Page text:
The next steps:  The findings from the study described above must still be reviewed as preliminary.  While they give us great hope that a new treatment may soon be available for women with triple negative breast cancer, the results need to be confirmed.  The sponsor of the trial, BiPar Pharmaceuticals, is about to launch a larger study which will also randomize women to chemotherapy alone or chemotherapy plus BSI-201.  In this study, however, any women whose cancer gets worse on chemotherapy alone will be able to receive the PARP inhibitor, and this “cross-over” should make the study very appealing to many women with triple negative metastatic breast cancer.  The study is likely to open at many centers around the country this summer, and it is hoped that it will provide a definitive answer in the next year or so.  At the moment, BSI-201 is not available outside of studies, but if the findings from the second study remain promising, it is very likely that the drug will be approved by the Food and Drug Administration.

     

    PARP Inhibition in Women with Metastatic Breast Cancer and BRCA1/2 Mutations
    In a second study, another PARP inhibitor, Olaparib, was evaluated in 54 women with metastatic breast cancer who had a BRCA1 or BRCA2 mutation.  Since BRCA1 and BRCA2 are involved in DNA repair, cells that do not contain BRCA1 or BRCA2 (which is the case in cancers that develop in women with mutations) are thought to be particularly sensitive to PARP inhibition since they rely on PARP to assist with DNA repair.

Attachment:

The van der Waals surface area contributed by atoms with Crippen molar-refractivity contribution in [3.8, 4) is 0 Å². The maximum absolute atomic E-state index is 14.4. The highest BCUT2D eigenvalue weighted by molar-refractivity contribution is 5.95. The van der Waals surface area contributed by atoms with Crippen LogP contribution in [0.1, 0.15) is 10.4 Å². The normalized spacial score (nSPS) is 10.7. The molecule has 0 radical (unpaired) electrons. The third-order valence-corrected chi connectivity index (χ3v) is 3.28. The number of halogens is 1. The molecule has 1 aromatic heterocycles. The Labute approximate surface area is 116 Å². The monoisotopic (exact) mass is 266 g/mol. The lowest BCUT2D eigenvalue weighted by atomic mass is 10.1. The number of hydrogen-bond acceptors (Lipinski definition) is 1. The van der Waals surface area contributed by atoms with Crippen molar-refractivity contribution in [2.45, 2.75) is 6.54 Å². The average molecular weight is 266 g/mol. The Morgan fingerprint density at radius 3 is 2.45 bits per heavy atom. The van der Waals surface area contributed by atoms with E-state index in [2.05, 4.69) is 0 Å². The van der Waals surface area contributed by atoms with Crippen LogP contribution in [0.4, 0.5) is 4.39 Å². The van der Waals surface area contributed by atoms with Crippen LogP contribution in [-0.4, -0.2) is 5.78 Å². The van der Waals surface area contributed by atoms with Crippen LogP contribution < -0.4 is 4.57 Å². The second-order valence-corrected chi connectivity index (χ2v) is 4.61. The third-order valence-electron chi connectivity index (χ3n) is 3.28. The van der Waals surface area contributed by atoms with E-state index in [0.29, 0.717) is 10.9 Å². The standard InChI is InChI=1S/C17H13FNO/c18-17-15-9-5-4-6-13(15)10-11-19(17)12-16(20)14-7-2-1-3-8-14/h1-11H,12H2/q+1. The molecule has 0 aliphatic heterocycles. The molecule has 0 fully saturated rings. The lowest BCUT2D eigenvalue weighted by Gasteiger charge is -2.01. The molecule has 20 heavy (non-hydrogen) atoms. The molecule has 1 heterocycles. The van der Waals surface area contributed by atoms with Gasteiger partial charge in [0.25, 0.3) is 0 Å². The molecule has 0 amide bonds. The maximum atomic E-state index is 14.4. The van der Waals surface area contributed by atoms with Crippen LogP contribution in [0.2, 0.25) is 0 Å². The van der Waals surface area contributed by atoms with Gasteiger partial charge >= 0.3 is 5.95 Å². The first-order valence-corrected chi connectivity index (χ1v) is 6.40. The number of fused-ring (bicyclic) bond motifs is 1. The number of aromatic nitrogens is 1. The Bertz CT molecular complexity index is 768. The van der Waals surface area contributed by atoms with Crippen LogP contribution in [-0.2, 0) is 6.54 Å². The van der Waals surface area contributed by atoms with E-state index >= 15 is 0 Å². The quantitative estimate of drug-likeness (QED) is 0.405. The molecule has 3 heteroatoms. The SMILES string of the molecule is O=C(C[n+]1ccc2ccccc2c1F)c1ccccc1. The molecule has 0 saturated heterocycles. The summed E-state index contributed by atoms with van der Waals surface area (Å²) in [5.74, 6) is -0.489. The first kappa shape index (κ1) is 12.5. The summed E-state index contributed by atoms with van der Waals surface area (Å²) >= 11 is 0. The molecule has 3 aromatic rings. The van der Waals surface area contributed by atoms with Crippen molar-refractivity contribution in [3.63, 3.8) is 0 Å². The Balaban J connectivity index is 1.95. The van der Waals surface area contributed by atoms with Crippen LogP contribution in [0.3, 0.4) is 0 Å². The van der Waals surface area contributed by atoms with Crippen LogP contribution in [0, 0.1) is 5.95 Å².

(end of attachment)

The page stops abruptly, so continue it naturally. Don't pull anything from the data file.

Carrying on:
A total of 54 women with metastatic breast cancer and BRCA1 or 2 mutations were treated with Olaparib at one of two doses.  Olaparib was administered as a single agent, meaning that there was no chemotherapy given during the course of the study and women did not receive other anti-cancer therapy.  Approximately 40% of women who received the higher dose of Olaparib had significant shrinkage of their cancer, and shrinkage was seen both in women with BRCA1 mutations and in those with BRCA2 mutations.   Although improvement was seen in some women who received the lower dose, there was the suggestion that the higher dose was more effective and this is the dose that will be used in subsequent studies.  Because this was not a randomized trial (all of the women received Olaparib), it is not possible to determine if the treatment extended survival.